While reports of ripped toes and disfigurements make it to the front page, those accidents that occur every week on Atlanta's escalators but don't involve maiming, hardly receive a mention.  Yet the truth is that every week, several people have their limbs and clothing snagged in the city's many escalators, many times leading to more than simple bruising.

The Atlanta Journal Constitution examined at least 140 such escalator injury reports that occurred till August of this year, and found that many of them took place in facilities that had multiple escalators, like the Hartsfield-Jackson International Airport or the biggest shopping malls in Atlanta.  A majority of these, safety experts at Georgia's Department of Labor which is responsible for the licensing and inspections of these escalators say, is caused because of the riders themselves, and cannot be blamed on failure of the equipment. Even so, they warn that just because an escalator functions in the manner in which it's supposed to, doesn't make it completely safe.  A majority of these injuries occur when clothing or footwear gets snagged in the gaps at the sides of a moving escalator. A woman recently had her trench coat caught in the gap, pulling her down to the ground as the escalator headed down, and eventually leaving her with a dislocated shoulder before the machine could be switched off.  A 3-year-old child was injured when her Crocs shoes were sucked into the gap, leaving her with a severed toe, and unimaginable trauma.

Many injuries involving little children and escalators have been blamed on the Crocs shoes that victims were apparently wearing in most of the accidents.  Now, experts say that we might just be focusing responsibility and blame for these incidents on the wrong target.  Escalators shouldn't come with these gaps that pose a potential entrapment hazard. Period.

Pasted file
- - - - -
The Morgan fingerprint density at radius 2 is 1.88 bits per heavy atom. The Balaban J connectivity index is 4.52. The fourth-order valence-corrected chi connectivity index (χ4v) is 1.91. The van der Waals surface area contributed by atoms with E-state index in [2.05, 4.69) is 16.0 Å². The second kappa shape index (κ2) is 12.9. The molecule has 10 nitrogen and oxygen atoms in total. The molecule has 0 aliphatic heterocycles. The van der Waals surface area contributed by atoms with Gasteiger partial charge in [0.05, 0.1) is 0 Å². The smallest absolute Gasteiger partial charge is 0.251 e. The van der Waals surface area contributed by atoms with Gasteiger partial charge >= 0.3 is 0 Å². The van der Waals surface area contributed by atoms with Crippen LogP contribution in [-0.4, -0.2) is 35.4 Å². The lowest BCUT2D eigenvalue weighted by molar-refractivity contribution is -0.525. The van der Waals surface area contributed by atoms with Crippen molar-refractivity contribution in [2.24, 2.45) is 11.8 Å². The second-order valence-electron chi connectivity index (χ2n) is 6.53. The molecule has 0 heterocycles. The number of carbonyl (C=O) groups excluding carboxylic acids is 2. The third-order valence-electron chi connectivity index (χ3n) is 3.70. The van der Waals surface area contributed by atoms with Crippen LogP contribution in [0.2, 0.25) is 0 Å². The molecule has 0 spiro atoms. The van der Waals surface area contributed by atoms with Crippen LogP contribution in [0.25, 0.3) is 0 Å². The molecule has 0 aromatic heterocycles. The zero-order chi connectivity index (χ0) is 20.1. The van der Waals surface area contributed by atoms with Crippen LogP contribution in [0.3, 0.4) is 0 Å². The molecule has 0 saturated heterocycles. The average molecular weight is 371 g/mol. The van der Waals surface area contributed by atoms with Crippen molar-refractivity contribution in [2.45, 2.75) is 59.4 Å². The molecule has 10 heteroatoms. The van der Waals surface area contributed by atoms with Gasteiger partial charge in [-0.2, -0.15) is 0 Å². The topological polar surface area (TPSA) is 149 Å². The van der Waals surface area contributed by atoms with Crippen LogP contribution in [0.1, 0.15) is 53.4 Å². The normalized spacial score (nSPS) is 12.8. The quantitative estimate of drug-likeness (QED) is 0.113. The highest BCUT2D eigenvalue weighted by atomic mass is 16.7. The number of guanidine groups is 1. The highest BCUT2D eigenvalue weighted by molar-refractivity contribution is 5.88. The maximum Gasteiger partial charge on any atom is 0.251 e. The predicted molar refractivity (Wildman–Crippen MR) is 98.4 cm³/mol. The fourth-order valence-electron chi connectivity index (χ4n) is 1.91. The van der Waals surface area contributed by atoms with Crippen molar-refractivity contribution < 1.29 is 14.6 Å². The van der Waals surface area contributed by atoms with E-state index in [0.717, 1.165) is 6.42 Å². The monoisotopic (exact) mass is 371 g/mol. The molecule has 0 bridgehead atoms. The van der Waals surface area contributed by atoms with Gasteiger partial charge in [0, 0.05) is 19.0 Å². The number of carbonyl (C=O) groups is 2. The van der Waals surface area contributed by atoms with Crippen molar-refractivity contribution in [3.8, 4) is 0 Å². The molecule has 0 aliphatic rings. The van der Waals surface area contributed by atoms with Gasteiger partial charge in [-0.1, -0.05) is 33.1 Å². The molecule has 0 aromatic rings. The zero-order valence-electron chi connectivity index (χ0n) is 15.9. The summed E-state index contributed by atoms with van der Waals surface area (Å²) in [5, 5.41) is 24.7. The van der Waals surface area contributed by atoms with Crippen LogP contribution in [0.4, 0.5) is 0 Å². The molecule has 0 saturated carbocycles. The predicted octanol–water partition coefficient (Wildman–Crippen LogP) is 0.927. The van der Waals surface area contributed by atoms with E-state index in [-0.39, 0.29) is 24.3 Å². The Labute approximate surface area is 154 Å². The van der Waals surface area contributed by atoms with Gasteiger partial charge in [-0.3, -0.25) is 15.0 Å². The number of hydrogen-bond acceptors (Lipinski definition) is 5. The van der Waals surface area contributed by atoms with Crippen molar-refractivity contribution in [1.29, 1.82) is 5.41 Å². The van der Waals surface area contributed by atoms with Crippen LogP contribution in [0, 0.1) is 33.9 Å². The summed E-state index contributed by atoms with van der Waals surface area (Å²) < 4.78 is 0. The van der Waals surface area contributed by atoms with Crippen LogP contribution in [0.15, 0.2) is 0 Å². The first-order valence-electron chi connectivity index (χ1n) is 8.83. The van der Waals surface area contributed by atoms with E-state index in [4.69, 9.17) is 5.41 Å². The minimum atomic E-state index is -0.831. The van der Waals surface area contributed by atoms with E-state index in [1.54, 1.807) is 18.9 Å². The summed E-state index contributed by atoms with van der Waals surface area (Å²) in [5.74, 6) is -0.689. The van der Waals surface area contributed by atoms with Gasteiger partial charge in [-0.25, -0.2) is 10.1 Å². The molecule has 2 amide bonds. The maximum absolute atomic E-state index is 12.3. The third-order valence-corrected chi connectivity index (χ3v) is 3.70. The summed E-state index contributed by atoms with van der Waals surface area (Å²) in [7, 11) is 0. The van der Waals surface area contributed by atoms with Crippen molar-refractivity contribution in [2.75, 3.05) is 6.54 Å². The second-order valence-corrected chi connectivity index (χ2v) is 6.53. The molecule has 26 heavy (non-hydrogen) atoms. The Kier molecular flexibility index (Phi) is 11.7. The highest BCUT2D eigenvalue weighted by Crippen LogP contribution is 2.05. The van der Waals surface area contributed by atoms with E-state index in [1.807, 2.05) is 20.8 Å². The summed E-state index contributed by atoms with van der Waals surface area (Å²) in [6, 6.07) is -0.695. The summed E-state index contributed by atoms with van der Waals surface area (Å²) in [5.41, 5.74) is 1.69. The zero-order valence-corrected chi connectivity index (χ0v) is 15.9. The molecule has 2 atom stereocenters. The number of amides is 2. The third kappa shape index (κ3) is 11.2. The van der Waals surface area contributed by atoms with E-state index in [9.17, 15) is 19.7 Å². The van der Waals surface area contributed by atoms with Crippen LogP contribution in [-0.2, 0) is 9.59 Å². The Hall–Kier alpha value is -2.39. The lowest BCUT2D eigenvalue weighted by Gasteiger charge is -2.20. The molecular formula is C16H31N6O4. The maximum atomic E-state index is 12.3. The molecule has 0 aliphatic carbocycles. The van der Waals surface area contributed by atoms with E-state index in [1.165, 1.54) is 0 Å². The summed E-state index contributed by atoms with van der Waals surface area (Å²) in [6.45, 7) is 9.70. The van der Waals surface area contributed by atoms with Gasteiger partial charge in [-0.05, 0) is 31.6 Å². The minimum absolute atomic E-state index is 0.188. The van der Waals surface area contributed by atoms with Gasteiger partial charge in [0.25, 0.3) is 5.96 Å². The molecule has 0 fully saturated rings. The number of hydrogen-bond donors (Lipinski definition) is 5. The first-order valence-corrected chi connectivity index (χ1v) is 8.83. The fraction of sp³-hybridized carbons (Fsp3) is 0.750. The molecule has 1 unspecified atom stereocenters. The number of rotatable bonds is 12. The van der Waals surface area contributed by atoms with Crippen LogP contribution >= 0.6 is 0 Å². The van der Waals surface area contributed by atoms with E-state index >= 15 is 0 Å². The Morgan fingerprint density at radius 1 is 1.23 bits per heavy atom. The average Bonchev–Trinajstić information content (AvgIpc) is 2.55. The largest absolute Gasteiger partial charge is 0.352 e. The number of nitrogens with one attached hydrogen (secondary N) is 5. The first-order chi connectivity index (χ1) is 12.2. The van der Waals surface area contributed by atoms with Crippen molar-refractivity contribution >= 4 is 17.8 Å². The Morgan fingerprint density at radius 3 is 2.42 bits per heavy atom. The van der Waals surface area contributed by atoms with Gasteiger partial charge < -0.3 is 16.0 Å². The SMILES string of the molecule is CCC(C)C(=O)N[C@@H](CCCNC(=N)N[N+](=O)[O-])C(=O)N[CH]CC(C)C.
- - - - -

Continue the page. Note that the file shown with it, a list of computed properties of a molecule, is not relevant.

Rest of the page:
Eight years ago, after one such incident, the escalator industry responded to these concerns with a set of standards for the size of these gaps, as well as an increase in friction along the edges of the escalator steps.  In 2008, there is still no information on whether these measures have actually helped reduce the number of escalator injuries, because of the lack of any serious studies or evaluations conducted since then.   We have only the escalator industry's defense of the safety of their equipment to rely on.  Meanwhile, injuries continue to occur on Atlanta's numerous escalators.

Escalator injuries can result in severe maiming, including loss of limbs and amputation of toes.  Both children and adults can be at risk when they slip through the escalator gaps, or have their limbs or clothes caught in these.  Liability for these injuries can extend from the makers of the equipment to the companies responsible for maintaining and operating these, as well as a premises liability lawsuit against the building itself.

If you've suffered injuries as a result of an escalator accident, contact an experienced Atlanta personal injury lawyer for a free evaluation of your case.

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